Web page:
The corporate strategy is to license ZED intellectual property to engine manufacturers that supply product manufacturers.

This corporate strategy is based on the production of ZED engines that can replace conventional engines in any use, in other words, not change the basic end-product design or functionality. To date, no other “green-tech” replacement of the conventional engine can make this claim.

ZED licenses its technology to independent engine manufacturers, as well as product manufacturers that make their own engines.

Examples would be:

  1. Cummins diesels in Dodge trucks
  2. World brand engines in Jeeps
  3. Briggs & Stratton engines in lawn mowers
  4. Honda engines in water pumps
  5. Hyundai engines in power generators

Licensing is also effective from the view of allocating financial resources. For example, in the auto industry a new vehicle platform can cost $1 billion. Even a small assembly plant (60,000 vehicle annual capacity) can be another half billion dollars. Add to that the cost of tier suppliers, vehicle shipping and storage, dealership buildings and land, parts supply, service training, as well as marketing and advertising, and the startup cost for a new company to compete against established manufacturers can exceed 3 to 4 billion dollars. This barrier to entry has “killed” many car brands over the years, including most recently the Fisker electric.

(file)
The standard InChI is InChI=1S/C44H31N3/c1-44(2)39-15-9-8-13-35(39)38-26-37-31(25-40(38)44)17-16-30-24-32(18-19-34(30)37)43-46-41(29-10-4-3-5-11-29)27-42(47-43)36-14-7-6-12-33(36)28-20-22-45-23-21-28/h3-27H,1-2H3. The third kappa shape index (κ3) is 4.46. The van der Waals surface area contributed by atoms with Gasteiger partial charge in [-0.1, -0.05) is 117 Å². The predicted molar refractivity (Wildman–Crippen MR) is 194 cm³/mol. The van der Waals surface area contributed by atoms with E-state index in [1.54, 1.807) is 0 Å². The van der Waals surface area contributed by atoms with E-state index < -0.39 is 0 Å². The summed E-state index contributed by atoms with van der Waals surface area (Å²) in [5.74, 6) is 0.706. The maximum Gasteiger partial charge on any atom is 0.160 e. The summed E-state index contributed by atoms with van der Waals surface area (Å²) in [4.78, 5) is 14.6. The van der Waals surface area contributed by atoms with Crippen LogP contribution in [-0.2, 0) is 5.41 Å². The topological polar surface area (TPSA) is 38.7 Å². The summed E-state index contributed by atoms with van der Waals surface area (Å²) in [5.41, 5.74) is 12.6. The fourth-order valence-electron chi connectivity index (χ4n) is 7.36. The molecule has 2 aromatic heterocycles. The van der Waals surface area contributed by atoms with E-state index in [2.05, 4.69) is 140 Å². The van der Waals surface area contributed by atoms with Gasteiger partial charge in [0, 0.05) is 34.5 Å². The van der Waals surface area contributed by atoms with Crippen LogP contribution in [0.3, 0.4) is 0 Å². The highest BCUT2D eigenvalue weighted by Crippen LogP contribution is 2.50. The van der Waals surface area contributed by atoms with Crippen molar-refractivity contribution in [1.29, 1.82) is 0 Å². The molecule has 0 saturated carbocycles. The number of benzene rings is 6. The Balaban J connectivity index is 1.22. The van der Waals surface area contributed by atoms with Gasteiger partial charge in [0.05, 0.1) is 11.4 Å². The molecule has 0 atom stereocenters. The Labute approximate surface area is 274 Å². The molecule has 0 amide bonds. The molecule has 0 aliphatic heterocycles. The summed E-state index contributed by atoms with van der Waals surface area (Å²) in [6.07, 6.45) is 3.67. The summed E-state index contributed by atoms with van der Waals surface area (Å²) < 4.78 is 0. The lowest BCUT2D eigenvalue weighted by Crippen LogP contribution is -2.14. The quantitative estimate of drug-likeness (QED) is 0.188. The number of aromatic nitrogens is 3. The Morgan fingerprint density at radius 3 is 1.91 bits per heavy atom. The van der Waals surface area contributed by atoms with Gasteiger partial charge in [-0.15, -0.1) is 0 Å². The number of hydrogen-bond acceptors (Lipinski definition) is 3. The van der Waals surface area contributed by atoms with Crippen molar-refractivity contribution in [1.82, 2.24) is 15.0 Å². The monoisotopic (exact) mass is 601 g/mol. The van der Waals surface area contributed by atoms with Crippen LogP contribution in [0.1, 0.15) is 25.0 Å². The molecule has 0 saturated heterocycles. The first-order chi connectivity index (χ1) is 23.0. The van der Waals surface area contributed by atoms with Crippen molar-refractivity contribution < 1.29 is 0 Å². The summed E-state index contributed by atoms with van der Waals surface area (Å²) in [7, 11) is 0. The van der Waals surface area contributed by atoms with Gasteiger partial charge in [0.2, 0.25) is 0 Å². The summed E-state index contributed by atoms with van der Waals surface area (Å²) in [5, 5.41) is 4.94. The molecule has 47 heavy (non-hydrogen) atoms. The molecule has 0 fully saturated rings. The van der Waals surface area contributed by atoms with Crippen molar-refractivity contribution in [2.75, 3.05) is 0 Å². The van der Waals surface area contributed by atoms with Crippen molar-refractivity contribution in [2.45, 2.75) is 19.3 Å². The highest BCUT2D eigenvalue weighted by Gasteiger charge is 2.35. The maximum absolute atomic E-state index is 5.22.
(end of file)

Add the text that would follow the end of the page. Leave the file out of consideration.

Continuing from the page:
engine manufacturersAlternately, at comparatively little cost one can license the technology to manufacturers which already have the “pipeline” in place, so that the ZED engine is just another engine option in their vehicles, or other products.

The corporation generally does not sell any product to either the public or manufacturers, and does not anticipate a change in this policy. Similarly, the company has no plan to sell vehicle engine “conversion kits”, other than those to re-power heavy trucks. From time to time the company may donate engines to educational institutions for the purpose of classroom instruction.